Trump’s NFL comments are way off mark


Keith Allison

Raiders at Redskins 9/24/17

Lovie Smith said it best: “For this many people to feel like they need to take a stand against it, then something is wrong.”

On Friday, Trump openly called NFL owners to fire any “son of a bitch” that follows Colin Kaepernick’s lead and kneels through the national anthem.

It’s not the first time professional athletes have criticized the president, but it’s the first time the president has flippantly criticized the NFL.

Trump claimed these players were disrespecting the flag by kneeling.

Trump’s comments spread a false rhetoric about what the true goals of the protest are. These athletes are simply using their constitution-given rights to peacefully protest against racial inequality and police brutality two things that are unarguably problems in America today.

Since Kaepernick began his protest over a year ago, Smith has made it clear that his players will never be silenced. He knows he is molding young men when he is holding his position as head football coach. He knows he is a role model to his players and his fans, so he holds his position with as much dignity and class as possible. He sets out to set an example every day.

“This is what I tell our team,” Smith said at a press conference Monday. “I want them to be involved in their community and what’s going on in their worlds. I want them to be involved in politics. They should support a candidate and know why. Be vocal about it. If they don’t like something, say so. If they remain silent, that means they like things the way they are. As a basic rule, that’s what we go with. If there’s something someone feels strongly about, I assume they will let us know that.”

He went on to say that he does not tell players what to do or say in press conferences.

None of the above holds true for President Trump, as he made it clear he wanted NFL players to be fired immediately if they choose to kneel during the anthem.

For fans and students that might be wondering, the Illini will likely not be joining in on the protest. It is not a part of their pregame routine to be on the field for the national anthem. To be clear, that routine has not been in protest nor will it be in the future. It has just been part of game day.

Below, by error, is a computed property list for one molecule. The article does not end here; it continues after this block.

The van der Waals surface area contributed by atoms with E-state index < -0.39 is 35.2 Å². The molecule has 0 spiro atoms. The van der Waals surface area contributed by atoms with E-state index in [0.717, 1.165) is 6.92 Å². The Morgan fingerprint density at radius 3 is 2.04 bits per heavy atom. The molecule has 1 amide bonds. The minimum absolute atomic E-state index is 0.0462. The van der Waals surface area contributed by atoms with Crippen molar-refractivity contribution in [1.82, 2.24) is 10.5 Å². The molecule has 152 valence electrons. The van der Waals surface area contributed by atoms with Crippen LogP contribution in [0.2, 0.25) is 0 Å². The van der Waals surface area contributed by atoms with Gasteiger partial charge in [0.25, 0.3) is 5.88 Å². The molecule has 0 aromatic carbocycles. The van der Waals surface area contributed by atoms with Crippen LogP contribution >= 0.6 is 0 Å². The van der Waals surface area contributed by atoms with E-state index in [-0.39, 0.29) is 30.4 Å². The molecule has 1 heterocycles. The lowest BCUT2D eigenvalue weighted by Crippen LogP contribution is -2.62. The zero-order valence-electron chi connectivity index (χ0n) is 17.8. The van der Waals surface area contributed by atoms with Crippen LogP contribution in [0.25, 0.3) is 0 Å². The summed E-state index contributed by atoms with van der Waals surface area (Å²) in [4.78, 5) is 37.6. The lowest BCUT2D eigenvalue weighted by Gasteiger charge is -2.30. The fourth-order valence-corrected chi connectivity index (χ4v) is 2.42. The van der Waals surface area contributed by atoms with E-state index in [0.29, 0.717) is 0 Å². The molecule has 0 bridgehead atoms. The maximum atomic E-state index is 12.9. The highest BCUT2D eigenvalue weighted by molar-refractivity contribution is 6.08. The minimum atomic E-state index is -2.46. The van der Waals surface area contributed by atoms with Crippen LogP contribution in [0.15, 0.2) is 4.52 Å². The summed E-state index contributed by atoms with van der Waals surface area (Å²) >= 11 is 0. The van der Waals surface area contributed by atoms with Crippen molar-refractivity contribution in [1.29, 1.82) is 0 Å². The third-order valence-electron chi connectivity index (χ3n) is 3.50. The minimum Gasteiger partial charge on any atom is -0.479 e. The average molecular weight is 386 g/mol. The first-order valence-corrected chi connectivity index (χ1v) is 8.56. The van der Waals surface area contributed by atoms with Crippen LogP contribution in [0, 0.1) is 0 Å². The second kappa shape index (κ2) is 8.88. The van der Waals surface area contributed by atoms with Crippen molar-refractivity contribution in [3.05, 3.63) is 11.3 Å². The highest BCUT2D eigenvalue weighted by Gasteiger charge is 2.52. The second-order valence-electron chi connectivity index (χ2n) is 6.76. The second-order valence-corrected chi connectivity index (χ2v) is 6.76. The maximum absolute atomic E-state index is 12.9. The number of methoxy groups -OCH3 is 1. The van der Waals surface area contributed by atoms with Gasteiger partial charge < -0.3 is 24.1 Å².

But Illini players could very well still make their stance known on the field in other ways. They play on Friday night, putting them in the first round of games to play since Trump’s fully inappropriate comments were made. They are on the stage. It is up to them if they act. If they do, all power to them. If they don’t, that is their call and there is nothing wrong with that decision.

While Trump’s comments continued to divide an already contentious political climate, they also led numerous athletes to join in on the protests. Owners —including the Jacksonville Jaguars’ Shahid Khan, a University alum who was one of many to contribute large amounts of money to the Trump campaign — also joined their players on the field to show support. The number of protesters multiplied over two days. By trying to undermine the NFL, Trump gave them more power.

When you hold one of the most respected positions in the world, what you say is final. There is no erasing; there are only attempts to cover up.

This one he will never cover up. He, and everybody criticizing the protests, claims the athletes are disrespecting the flag by kneeling. That isn’t their goal, but it seems that Trump’s goal is to disrespect everything our country stands for.

The protest has spread to the MLB. It was already in the NBA and WNBA.

It is only a matter of time before it reaches college sports, because when something is wrong, people will do what they can to make sure it is known.

And something is wrong.